Nicolas Angelides didn’t intend to be a physicist. It was art that first captured his attention. These days, however, he sees very little distinction between the two disciplines.
Nicolas studied an MPhys in Theoretical Physics at the University of Edinburgh and is currently working towards a PhD at University College London.
Where does your story begin?
I was born and raised in Cyprus. My parents were robbed of the opportunity to go to university because of military disputes that were happening on the island. So growing up, I was encouraged to pursue a university education.
As a child and a teenager, my main goal was to become a sculptor. My parents weren’t entirely delighted by that, but they trusted me—to a degree. Being born gay in a very religious culture also meant that I wasn’t very close to my family. Because of that, the first community I really took to was the artist community. I joined a studio in Cyprus, and there I found a home. This gave me my first opportunity to embrace art, and for the first time, I saw the philosophical, questioning side coming out of me.
I was doing both sciences and art in school, but to improve my chances of getting into institutions in the UK, I began taking qualifications and site exams (in the afternoons and evenings). I picked up math, physics, chemistry and other subjects, but at the end of the day, I wanted to be an artist.
However, everything changed when I started seeing physics as more of an art than a science.
An artist doing physics
In the studio, I tried to isolate and represent elements of nature in materials. Let’s say I take something that isn’t material, like a movement or an emotion, and I try to put it in a material like clay or charcoal—I tried to communicate in a way that people can visualize what I am trying to tell them.
In the same way, that’s what physics does. Using numbers and computer code, it puts together beautiful models that isolate and represent elements of nature.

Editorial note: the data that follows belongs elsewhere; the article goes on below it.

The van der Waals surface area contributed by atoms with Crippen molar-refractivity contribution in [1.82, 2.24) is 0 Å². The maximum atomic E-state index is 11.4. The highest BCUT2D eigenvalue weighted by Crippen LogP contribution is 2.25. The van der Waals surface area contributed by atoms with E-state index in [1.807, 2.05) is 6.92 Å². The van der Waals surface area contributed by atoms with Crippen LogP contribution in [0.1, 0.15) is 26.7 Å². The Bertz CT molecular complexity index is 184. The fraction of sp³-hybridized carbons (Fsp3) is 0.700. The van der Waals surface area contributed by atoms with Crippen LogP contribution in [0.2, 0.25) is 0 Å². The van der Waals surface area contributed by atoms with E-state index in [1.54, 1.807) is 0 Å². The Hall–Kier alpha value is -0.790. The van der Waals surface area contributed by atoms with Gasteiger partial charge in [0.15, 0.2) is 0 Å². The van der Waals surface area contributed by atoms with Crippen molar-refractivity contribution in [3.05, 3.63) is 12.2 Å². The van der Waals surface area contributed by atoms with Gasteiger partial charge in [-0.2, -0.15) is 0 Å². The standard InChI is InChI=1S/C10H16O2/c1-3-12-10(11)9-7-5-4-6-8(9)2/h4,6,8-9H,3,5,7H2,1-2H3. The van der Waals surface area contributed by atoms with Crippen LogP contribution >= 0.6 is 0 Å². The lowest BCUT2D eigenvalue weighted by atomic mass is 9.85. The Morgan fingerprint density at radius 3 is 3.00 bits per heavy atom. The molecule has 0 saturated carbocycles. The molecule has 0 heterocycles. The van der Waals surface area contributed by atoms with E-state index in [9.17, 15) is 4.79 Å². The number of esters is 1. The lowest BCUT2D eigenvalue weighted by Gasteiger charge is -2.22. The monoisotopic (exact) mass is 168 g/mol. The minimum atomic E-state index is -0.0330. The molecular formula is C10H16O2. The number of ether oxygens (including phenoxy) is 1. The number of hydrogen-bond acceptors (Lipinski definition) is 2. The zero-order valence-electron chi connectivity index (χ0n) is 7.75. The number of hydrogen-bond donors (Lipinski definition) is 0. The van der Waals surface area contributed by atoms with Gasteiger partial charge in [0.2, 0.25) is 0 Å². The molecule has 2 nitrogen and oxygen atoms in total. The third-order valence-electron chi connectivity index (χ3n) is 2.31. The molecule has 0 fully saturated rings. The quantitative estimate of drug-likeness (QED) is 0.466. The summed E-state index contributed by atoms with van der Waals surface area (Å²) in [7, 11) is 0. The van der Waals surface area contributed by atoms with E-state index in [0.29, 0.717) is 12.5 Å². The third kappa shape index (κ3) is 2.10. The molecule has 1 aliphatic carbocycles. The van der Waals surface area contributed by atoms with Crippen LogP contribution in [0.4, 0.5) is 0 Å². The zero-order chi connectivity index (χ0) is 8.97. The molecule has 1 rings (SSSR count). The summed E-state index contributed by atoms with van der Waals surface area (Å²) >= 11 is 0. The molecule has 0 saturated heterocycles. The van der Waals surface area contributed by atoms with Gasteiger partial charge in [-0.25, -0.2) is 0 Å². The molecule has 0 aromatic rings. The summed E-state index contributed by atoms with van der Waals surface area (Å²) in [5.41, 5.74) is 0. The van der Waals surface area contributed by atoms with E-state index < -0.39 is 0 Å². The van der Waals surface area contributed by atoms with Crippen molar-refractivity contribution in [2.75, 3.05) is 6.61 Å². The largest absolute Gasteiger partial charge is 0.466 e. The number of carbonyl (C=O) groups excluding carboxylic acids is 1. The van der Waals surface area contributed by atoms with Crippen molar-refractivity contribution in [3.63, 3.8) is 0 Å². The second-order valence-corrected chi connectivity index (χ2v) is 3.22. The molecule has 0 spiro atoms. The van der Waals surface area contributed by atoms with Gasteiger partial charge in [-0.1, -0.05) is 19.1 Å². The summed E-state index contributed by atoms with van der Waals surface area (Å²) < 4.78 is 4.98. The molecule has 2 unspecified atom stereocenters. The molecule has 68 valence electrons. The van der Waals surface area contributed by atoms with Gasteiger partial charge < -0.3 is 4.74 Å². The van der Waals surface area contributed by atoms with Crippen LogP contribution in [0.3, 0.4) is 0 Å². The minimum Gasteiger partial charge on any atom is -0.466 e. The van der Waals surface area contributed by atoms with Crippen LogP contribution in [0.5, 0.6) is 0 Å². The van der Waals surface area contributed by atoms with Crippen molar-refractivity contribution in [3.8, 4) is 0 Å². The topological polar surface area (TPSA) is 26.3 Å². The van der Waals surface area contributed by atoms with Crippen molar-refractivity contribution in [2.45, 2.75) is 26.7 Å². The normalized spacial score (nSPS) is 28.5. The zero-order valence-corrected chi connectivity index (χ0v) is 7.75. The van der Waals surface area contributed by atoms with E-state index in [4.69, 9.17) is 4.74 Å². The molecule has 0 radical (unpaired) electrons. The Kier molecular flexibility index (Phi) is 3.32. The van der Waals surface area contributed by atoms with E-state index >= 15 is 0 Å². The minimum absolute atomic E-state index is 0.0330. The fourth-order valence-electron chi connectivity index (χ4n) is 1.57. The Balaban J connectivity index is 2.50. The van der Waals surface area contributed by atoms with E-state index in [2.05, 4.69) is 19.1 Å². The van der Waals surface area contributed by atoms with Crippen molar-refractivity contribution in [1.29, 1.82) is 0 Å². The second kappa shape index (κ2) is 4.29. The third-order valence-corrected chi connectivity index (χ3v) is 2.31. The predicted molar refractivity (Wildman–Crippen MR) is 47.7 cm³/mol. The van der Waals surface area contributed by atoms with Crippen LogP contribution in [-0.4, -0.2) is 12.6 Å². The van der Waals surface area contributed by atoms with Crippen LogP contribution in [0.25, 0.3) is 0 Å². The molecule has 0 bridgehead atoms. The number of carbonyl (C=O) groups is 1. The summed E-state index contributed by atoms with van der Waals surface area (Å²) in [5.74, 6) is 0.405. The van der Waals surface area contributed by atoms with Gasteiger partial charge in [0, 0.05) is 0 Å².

Over the course of a few weeks, I had this change. Suddenly, I wanted to be an artist doing physics. And I think that’s exactly what I ended up doing.
LZ dark matter team at Edinburgh
During my time at the University of Edinburgh, I had the wonderful opportunity to work with the LZ (LUX-ZEPLIN) dark matter group. During the summer, I would stay in Edinburgh, doing part-time receptionist work to support myself financially and then doing research at the university. I made great connections and managed to be part of LZ at a very early time as an undergraduate.
Postgraduate studies in particle physics and cosmology
I knew I wanted to be a Ph.D. student, so I applied to a few universities, both within the UK and the EU. My position as PhD student at UCL is interesting because my time is split: 50 percent is spent studying particle physics (what LZ is doing), and 50 percent is spent studying cosmology (studies of the history of the universe using astrophysical observations). The idea of the project is to bridge the worlds of cosmology and particle physics together.
At present, I am currently undertaking an internship as cleanliness monitor at the LZ dark matter experiment at the Sanford Underground Research Facility, USA as part of my research studies.
A passion for outreach
I have two main drives for my passion for outreach. The main one is that, to be part of the physics community is to be really excited about physics. I want to show people that we can study the universe, break it down, characterize it, understand what it’s made of and still maintain, if not enhance, the universe’s beauty.
The second reason I love outreach is more selfish. I came into science from a weird angle. I came in inspired by the beauty and the artistry that goes into science. I want to show people that if you can’t imagine yourself sitting down over a desk solving equations all day, that’s okay.
One of the reasons I chose London for my Ph.D. is because I am in the center of it all. In a collaboration with students from the Royal College of Art in London, an exhibition was put together, highlighting the beauty of topics in physics. I worked on a piece in that collection that was called Instance. I’ve also given loads of talks. It’s really where we allow physics to be the inspiration for other things that I’ve had the most fun, like the exhibition or outreach events.
This article was condensed from an original interview by Erin Broberg, Sanford Underground Research Facility.
Photo by Nick Hubbard.